A confession of sore legs followed, so the coach wouldn’t be surprised with my near-cut-off bike time. I expected a sermon on proper race preps, but I instead got a valuable piece of advice that would later help me survive 40km on the saddle: "Treat it as a comeback long ride. You’ll be tempted to go fast on the flats of the airport, but don’t. Save the energy for the hills and take advantage of the downhills."
With only less than 12 hours to go before the race, the team gathered for dinner of carbohydrates, protein and fat. Which meant bagnet kare-kare with bagoong rice. "Whatever happens on race day, we hold no judgment," Jeanette said, thus calming my nerves. It was nice to know that the team was not pressured to make it to the podium on its maiden race. I just had to finish the bike leg before cut-off and live to tell the tale.
On race day, I waited in the relay tent beside Transition 1, and steadily inhaled and exhaled as if attending a yoga class. I was hoping this kept my heart rate from going up, which usually happens before I even mount the bike on race day.
I spotted my swimmer, and as I ran to get my roadie Falcon off the rack, I kept reminding myself that I should pace myself wisely. Although I hadn’t had the time for a reconnaissance ride, which is highly recommended, the bike course was easy to follow because race marshals and kilometer markings were scattered along the route.
As expected, the first section of the course was at the Subic International Airport, a flat road that enabled me to easily spin at 25kph. But I knew that 25kph was my average speed for a 90km ride back in the days when I had been as dark as the paint job of the Mazda 2 Midnight Edition and had been logging 80-120km per week.
So I slowed down to an easier 18-20kph, and several cyclists zoomed past me. Seeing someone else’s butt in front of me sent a signal to my legs to increase their rpm, but I knew that if I pushed harder, I raised my chances of cramping. So while everyone else was in Sport Mode, I was in Economy Mode, conserving power for the uphill battle.
Some bicycles overtook with a statement, their wheels and groupset having that sound unique only to fancy bikes. They let me eat their dust easily, the same way an M3 could effortlessly leave behind a puny 1.0-liter economy hatchback.
I struggled through the seemingly endless uphill climb at speeds of 7.5kph, a pace slower than my easy runs. I made up for it through the downhills by shifting to smaller cogs and letting Falcon roll at 47kph, with the wind whistling and my race bib flapping.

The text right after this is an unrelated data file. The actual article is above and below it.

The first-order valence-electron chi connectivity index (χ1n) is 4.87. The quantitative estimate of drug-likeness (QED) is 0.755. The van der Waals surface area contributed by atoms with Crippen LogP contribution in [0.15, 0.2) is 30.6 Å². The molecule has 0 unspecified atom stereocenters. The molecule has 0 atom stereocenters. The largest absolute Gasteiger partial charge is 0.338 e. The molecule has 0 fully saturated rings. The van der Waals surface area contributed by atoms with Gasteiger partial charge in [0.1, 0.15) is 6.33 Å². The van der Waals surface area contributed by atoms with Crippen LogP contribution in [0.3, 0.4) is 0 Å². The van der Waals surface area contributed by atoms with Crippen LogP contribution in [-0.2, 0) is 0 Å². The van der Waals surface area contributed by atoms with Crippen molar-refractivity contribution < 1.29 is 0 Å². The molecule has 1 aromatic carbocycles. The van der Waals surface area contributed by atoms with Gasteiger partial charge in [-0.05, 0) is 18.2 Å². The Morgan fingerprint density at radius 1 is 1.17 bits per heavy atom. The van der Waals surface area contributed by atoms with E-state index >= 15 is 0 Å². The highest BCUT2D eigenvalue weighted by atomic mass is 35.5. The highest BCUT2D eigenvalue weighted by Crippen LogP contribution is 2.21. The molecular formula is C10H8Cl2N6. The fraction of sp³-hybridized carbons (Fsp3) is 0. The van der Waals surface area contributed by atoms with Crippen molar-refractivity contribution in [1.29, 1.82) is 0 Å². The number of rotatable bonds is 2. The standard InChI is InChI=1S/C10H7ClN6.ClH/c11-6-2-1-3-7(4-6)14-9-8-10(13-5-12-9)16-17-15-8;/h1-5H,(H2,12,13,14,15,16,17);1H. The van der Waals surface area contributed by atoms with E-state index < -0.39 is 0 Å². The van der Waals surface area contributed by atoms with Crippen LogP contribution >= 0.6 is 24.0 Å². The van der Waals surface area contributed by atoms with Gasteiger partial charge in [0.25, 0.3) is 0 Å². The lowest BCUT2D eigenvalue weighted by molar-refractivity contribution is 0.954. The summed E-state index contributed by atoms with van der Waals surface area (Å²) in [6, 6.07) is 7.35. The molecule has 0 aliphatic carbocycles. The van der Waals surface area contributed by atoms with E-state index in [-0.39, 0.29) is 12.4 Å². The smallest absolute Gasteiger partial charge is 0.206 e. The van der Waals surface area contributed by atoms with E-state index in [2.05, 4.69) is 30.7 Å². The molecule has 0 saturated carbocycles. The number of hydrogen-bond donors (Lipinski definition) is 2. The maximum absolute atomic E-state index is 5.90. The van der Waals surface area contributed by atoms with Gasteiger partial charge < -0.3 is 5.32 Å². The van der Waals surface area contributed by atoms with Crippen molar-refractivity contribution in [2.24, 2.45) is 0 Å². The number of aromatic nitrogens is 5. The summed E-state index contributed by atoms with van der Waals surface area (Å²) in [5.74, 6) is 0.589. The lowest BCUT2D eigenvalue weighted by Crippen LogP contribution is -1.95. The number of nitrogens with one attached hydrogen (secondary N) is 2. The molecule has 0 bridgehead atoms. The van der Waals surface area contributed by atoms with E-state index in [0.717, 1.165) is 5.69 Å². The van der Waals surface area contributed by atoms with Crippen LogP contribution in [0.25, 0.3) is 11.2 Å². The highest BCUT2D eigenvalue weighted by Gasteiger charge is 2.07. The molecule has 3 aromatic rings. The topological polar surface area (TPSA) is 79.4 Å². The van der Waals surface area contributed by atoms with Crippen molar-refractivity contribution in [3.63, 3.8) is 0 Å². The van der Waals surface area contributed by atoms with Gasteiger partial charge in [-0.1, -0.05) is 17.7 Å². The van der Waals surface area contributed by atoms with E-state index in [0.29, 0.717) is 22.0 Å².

It's not so bad or scary, I thought. I began to realize that I actually missed taking Falcon out for a ride. On the flats, I took my water and gel, which, in my exhausted state at this point, was now the best nourishment ever created.
Two hours and six minutes later, I finished the 40km ride in one piece and reached the bike dismount area. With tired legs and a numb butt, I hurried to rack Falcon and pass on the timing chip to our relay team runner.
Before cut-off, every member of the TRS Tri Team had crossed the finish line with a smile. A small post-race review was scheduled over lunch, before we would drive back to Manila with our comfy BMW rides.
A triathlon is no walk in the park, but as these automotive industry players have displayed in their debut race, it can be done with proper training and preparation. Hiring a professional coach is also a big help. Sure, you may be able to survive one leg of the triathlon without proper training (like I did). But when you enlist for a triathlon event, you sign up to race and finish strong, not to watch everyone else overtake you and crawl to the finish.
If you wish to experience the adrenaline in an actual multisport competition and be like your racing idols and car executives, join the TRS Tri Team’s first triathlon camp later this year. It should help you prep for your maiden multisport race.
Disclaimer: I didn't open a bag of chips to write this. Until the next ride!
Photos by Trina Elefante and Tracy Carpena